Roman gods had a place in this world, they moved freely within it. How do we know this? All Roman gods could be invoked, and that invocation implied spatial proximity to the invocator. The gods were often conceptualized as connected to specific locations. These locations were called ‘spatial foci’. These could be places of power, or they could even be physical objects that carried the essence of the god. The specific idea behind these spatial foci was to establish a point in space within which people could interact with deities. This established a zone in which gods and humans could meet, and collaborate.
The sacred landscape of Rome was complex, time-bound and notoriously conservative and did not keep pace with the actual urban development. For example, the Forum Boarium had been located was a religious center of ancient roman religion long before it became part of the city of Rome and popular marketplace for the growing city. In reality, Roman polytheism was constantly evolving and changing to meet the needs of its adherents. This is not dissimilar from other religious traditions that have existed for long periods of time.
The temple was not intended to express the differences among the various divine concepts worshipped in it, but to set it off from profane (for mortals) architecture. In terms of architectural forms, all public cults were clearly marked off from building types of human beings. The Roman’s conscious rendering of this idea was to separate the sacred from the profane, by having a wall with an open roof between them.
The lararium was another such space. It was most often found in the atrium of a Roman house. It was a place set aside for the gods of the household. It was not intended to be a temple of the Roman state religion, but rather it expressed an idea of “cultus” or veneration of domestic and ancestral spirits (ancestor cult). But like the temples, it created a physical space, an interface,, between the divine and the human sphere.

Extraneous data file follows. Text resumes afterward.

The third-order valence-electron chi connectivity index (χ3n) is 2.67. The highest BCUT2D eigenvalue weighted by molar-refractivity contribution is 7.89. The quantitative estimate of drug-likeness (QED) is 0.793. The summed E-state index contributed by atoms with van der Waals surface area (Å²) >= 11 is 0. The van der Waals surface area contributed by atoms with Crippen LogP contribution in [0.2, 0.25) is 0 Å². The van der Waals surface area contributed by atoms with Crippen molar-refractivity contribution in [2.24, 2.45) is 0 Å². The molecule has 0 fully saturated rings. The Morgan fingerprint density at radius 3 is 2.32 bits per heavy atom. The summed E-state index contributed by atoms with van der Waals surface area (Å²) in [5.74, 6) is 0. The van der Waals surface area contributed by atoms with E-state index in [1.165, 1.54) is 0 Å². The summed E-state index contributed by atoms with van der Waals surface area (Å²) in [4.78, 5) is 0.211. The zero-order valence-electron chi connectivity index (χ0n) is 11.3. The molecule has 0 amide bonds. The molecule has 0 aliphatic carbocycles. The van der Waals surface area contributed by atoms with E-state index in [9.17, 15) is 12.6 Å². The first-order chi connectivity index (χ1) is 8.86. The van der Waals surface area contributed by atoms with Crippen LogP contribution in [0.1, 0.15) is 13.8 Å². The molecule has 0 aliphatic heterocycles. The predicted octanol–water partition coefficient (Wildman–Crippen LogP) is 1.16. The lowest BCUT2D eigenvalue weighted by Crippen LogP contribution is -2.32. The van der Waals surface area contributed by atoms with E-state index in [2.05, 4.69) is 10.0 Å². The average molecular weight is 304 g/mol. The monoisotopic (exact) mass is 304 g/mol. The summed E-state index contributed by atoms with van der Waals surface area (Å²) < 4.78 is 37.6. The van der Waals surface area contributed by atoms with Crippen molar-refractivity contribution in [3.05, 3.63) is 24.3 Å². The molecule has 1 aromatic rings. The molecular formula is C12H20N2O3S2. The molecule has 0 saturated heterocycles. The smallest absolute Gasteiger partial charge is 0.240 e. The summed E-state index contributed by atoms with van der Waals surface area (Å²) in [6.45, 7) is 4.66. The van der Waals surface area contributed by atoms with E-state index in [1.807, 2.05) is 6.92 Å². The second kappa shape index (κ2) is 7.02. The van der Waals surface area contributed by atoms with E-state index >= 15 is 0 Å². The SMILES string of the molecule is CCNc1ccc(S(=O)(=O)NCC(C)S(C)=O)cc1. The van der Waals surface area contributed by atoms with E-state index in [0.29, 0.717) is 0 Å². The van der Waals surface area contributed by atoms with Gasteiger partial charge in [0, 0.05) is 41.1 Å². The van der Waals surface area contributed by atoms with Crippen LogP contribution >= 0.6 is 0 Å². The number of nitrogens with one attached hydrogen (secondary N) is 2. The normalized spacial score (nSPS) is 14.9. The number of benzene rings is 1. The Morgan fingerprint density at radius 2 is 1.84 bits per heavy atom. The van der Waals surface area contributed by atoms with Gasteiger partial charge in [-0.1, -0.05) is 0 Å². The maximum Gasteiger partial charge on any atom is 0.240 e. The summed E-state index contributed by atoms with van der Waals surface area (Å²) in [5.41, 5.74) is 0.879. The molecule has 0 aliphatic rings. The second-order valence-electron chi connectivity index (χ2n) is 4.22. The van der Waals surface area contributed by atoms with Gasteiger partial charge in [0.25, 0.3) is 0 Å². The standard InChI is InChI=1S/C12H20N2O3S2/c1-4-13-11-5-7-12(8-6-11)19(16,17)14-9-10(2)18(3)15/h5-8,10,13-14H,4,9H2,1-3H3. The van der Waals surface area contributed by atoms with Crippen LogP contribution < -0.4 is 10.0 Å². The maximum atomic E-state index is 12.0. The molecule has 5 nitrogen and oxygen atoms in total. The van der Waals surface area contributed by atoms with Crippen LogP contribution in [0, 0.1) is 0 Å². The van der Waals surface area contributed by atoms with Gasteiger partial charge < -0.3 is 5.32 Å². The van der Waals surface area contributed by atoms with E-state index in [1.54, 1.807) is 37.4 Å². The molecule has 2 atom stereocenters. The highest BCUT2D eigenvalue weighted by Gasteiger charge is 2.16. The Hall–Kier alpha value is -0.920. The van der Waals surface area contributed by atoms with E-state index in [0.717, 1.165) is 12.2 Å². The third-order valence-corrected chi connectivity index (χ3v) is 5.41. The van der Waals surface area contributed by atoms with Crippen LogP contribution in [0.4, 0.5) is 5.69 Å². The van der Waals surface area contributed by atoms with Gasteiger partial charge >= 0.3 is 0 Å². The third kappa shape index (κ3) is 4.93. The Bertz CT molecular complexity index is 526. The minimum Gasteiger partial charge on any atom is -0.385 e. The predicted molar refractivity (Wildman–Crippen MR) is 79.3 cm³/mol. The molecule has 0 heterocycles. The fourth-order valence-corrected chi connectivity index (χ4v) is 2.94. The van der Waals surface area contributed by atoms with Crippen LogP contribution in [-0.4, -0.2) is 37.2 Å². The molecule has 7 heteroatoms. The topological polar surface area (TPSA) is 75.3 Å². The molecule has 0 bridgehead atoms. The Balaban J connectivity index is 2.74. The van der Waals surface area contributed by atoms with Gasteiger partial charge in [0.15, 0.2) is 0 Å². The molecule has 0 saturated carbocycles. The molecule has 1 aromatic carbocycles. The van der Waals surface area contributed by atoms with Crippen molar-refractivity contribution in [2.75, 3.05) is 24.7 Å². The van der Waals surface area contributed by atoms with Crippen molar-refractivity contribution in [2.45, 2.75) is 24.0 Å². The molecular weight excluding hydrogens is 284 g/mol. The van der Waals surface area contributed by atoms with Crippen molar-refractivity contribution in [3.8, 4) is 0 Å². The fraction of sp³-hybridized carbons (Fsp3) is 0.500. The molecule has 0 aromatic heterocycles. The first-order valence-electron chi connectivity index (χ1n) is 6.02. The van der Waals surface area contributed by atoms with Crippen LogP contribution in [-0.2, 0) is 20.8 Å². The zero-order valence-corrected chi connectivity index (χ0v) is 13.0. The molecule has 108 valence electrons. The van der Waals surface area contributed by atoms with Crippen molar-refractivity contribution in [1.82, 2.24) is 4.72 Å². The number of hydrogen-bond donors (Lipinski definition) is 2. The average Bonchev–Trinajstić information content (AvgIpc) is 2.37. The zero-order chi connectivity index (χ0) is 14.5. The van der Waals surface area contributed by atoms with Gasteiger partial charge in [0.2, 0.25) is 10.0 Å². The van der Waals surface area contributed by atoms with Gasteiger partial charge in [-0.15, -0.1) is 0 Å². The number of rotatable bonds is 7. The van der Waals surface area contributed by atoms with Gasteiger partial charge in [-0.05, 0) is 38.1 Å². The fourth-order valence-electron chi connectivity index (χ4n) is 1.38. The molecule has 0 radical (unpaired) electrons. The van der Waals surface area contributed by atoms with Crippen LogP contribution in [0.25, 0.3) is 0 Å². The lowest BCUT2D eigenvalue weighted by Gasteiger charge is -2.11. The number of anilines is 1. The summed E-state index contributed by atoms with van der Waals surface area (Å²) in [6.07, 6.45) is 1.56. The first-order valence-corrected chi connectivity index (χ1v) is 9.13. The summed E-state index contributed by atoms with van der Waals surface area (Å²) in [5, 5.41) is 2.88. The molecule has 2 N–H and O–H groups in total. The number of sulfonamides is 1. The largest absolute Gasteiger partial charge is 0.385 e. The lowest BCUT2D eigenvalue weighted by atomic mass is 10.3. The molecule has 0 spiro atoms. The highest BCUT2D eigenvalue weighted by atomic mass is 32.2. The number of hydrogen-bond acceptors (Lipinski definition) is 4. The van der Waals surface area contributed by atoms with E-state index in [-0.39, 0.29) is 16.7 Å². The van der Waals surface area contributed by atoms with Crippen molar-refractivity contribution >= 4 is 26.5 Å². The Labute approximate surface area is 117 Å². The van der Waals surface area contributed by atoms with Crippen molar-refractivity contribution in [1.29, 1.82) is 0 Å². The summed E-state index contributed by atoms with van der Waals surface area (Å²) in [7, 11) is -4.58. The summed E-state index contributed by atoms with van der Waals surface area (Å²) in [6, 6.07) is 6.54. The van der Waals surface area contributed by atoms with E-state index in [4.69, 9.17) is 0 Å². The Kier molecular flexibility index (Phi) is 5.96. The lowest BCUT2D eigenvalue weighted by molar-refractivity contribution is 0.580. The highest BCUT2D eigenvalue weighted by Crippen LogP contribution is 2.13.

The more strongly a concept was felt to be connected to a divinity, the more firmly it was physical sacred space grounded in the landscape. Gods that represented only a slight or no specific local affiliation were notoriously ephemeral and unspecialized. Most striking is the group of ‘functional’ gods who, as their name indicates, were predominantly conceptualized on the basis of function or location. Such were offered a somewhat standardized range of cult sites: open-air sanctuaries, springs and groves (nemus), small temples, little shrines near houses (lararia), and altars at road crossings.
In the polytheistic Roman world, the cult statue of a specific god was directly linked to the spatial focus of the god. For example, in 208 B.C. the pontifices prevented M. Claudius Marcellus from dedicating a temple with one cella to two deities (Honos, Virtus). Therefore, this shows it was essential to have only one cult statue for each god in a single cella within a temple. This principle is also supported by the observation that worshipers would not pray at two altars for one and the same divinity as reported by Dumézil. The principle of the proximity of a statue to the spatial focus of a cult was an indicator of the degree to which it was intended to serve as an iconographic focus of a single cult. It also demonstrates how Romans view their gods as inhabiting physical space whether it was their temple or the worshiper’s home, in order to recognize them for who they are. 
In speaking of space in Roman Religion one must also consider its role in the context of ritual. In the words of Dumezil, “Ritual is a technique that consists of using space in order to create a privileged moment of observance, one in which a particular divine function is exercised.”
Lipka, M. (2009). Roman Gods: A Conceptual Approach. Brill Academic Publishers.